How To Find WiFi: Carry A Big Stick And Use Long Exposures

Here’s an artsy way to map out WiFi networks around you; use a big light pole and long exposures to graph them on top of photographs. This capture method is often called light painting, and uses the relative brightness of LEDs to stretch out a still image – moving the stick quickly while the shutter is open.

The four-meter tall rod used in this project plays host to 80 white LEDs. An Arduino along with a WiFi shield detect the relative signal strength of the network surrounding the device. The images that are produced with this method are quite pleasing and you’ll enjoy watching the video after the break. We just wish that there was some kind of Google Street View interface to share this data since someone had to go out pounding the pavement with the rather peculiar looking apparatus in order to gather the data in the first place.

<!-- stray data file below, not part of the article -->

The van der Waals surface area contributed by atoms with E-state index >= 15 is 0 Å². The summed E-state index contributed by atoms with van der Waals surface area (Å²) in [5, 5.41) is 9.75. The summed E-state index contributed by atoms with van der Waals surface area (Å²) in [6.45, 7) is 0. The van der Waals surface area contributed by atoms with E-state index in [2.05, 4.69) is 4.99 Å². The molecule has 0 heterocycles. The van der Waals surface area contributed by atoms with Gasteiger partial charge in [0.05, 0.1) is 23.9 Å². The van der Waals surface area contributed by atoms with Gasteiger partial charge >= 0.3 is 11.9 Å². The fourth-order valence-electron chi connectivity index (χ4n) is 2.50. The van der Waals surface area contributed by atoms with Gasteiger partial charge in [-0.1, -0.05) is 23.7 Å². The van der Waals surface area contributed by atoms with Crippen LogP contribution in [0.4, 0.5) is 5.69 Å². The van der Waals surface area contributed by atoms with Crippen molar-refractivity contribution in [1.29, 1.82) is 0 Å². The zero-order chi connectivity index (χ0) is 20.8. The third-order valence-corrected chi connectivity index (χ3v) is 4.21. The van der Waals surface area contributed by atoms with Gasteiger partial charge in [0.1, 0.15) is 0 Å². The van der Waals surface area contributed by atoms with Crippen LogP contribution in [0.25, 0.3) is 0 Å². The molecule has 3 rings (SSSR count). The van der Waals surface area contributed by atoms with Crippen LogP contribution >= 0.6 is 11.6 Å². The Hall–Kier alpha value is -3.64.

[vimeo w=470]

[Thanks Duncan]

14 thoughts on “How To Find WiFi: Carry A Big Stick And Use Long Exposures

  1. Personally I think its so you can see the background. What good is location based data if strength data is allowed to overwhelm the location data, yeah with the videos you don’t need it but you want the photos to stand on their own.

  2. Did anyone else notice that in front of one garage the signal was fine, and in front of another it was super low, and then went back to being fine again?

    I wonder if that could be used to indicate that there was a large metal object in one garage (such as a car?) and not in the other?

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